The Supreme Court is gearing up to reexamine (and maybe redefine) the scope of federal preemption in Williamson v. Mazda Motor of America.   The case involves a state tort claim based on Mazda’s failure to install a certain type of seat belts in specific seating positions, where the National Highway Traffic Safety Administration gave auto manufacturers the choice of which type of belts to install through passage of a federal safety standard.  The issue before the Court is whether that safety standard – which offers manufacturers flexibility in design choice – preempts a common law claim that places conflicting requirements on manufacturers. 

In a 2000 decision involving a federal safety standard requiring auto manufacturers to place driver’s side airbags in some but not all of their 1987 vehicles, the Supreme Court preempted a state defective design action contending that Honda was negligent for failing to install a driver’s side airbag.  Geier v American Honda Motor Company, 529 U.S. 861 (2000).   Nine years later, however, the Court took what petitioners in Mazda believe to be a more limited (and appropriate) view of preemption, allowing a state claim for failure to warn of the dangers of administrating nausea medication through a certain methodology to proceed, notwithstanding the Food and Drug Administration's approval of the manufacturer’s warning label. Wyeth v. Levine, 129 S.Ct. 1187 (2009).  Apart from the Geier/Wyeth battle, resolution of the issue in Mazda is further complicated by the inclusion of an express preemption clause in the National Traffic and Motor Vehicle Safety Act, as well as a “savings clause” which states that “compliance with a motor vehicle safety standard…does not exempt a person from liability at common law.”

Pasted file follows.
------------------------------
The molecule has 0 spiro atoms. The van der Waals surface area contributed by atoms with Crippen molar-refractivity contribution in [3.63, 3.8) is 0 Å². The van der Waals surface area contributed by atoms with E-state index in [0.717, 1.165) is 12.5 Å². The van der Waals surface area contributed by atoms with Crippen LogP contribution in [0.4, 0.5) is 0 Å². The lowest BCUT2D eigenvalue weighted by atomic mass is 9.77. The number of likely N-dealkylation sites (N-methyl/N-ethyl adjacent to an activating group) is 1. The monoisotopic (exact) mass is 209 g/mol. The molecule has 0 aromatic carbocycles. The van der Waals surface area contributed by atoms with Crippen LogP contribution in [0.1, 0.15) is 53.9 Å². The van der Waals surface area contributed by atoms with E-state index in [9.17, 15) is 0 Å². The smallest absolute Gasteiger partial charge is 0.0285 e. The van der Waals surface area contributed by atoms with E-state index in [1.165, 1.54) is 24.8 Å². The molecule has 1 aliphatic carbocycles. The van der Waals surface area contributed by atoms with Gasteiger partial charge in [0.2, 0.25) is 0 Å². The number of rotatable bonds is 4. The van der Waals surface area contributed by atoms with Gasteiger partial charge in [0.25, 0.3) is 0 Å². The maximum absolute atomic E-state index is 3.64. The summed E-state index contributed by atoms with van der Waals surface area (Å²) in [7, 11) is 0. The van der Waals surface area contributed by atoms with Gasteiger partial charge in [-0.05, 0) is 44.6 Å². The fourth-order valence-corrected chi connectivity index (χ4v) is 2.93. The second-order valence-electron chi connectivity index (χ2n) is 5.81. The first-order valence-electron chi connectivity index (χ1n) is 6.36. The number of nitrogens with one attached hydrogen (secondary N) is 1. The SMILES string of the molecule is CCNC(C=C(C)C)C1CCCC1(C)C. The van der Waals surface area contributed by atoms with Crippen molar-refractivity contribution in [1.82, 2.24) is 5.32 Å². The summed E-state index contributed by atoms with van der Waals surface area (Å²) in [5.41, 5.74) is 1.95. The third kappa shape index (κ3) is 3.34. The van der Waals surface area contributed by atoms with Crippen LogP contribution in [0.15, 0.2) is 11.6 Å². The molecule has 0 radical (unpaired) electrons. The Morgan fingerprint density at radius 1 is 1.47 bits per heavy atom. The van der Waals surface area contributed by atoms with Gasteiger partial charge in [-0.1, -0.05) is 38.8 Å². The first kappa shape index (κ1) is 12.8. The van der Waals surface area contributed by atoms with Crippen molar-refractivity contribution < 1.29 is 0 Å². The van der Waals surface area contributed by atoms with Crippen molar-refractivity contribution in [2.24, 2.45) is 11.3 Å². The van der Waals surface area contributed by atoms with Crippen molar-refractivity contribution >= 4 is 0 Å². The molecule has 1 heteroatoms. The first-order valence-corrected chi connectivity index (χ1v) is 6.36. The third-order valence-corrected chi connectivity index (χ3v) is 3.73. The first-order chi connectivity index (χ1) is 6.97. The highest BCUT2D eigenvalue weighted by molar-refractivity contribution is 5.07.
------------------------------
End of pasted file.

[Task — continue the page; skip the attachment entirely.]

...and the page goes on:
DRI has filed an amicus brief urging the Court to adhere to the preemption framework set forth in Geier and hold that common law claims that actually conflict with federal law and frustrate congressional purpose are preempted.   As the brief explains, DRI’s members - many of whom represent federally-regulated entities – need clarity in the law in order to effectively advise their clients on permissible conduct and its outer limits.  DRI’s amicus brief cautions that allowing state tort claims such as these to proceed will strip virtually all certainty from the civil defense arena and open up even the most prudent of businesses to potential debilitating liability where they are simply doing what the federal government said they could do.    If the Court rules against Mazda, how do we successfully steer our business clients through the maze of standards imposed by state tort judgments, which may vary widely between states?  Or should we simply tell them to buckle up and prepare for a bumpy ride?

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Categories: Federal Regulations | Torts

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